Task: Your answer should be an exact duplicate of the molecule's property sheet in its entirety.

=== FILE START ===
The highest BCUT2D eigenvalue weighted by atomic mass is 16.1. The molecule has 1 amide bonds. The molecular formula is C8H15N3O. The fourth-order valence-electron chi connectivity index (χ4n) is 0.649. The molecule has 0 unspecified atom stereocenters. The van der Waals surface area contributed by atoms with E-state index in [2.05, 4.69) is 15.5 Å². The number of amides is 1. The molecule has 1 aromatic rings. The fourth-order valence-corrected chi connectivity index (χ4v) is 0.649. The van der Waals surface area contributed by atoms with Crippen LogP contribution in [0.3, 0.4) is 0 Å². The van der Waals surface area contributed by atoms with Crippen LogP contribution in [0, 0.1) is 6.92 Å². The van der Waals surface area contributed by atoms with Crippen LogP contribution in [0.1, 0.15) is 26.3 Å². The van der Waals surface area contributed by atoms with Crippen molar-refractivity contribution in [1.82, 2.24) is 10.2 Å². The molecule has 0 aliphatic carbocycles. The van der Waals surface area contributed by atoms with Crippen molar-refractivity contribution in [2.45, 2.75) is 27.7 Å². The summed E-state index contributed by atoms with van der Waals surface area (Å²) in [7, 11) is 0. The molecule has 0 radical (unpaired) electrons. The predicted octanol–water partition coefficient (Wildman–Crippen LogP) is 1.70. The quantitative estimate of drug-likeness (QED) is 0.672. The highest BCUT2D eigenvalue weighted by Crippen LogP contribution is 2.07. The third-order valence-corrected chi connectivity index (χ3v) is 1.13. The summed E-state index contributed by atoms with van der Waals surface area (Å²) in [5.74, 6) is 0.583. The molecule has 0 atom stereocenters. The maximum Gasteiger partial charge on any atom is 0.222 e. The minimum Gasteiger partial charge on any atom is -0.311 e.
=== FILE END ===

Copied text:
The highest BCUT2D eigenvalue weighted by atomic mass is 16.1. The molecule has 1 amide bonds. The molecular formula is C8H15N3O. The fourth-order valence-electron chi connectivity index (χ4n) is 0.649. The molecule has 0 unspecified atom stereocenters. The van der Waals surface area contributed by atoms with E-state index in [2.05, 4.69) is 15.5 Å². The number of amides is 1. The molecule has 1 aromatic rings. The fourth-order valence-corrected chi connectivity index (χ4v) is 0.649. The van der Waals surface area contributed by atoms with Crippen LogP contribution in [0.3, 0.4) is 0 Å². The van der Waals surface area contributed by atoms with Crippen LogP contribution in [0, 0.1) is 6.92 Å². The van der Waals surface area contributed by atoms with Crippen LogP contribution in [0.1, 0.15) is 26.3 Å². The van der Waals surface area contributed by atoms with Crippen molar-refractivity contribution in [1.82, 2.24) is 10.2 Å². The molecule has 0 aliphatic carbocycles. The van der Waals surface area contributed by atoms with Crippen molar-refractivity contribution in [2.45, 2.75) is 27.7 Å². The summed E-state index contributed by atoms with van der Waals surface area (Å²) in [7, 11) is 0. The molecule has 0 radical (unpaired) electrons. The predicted octanol–water partition coefficient (Wildman–Crippen LogP) is 1.70. The quantitative estimate of drug-likeness (QED) is 0.672. The highest BCUT2D eigenvalue weighted by Crippen LogP contribution is 2.07. The third-order valence-corrected chi connectivity index (χ3v) is 1.13. The summed E-state index contributed by atoms with van der Waals surface area (Å²) in [5.74, 6) is 0.583. The molecule has 0 atom stereocenters. The maximum Gasteiger partial charge on any atom is 0.222 e. The minimum Gasteiger partial charge on any atom is -0.311 e.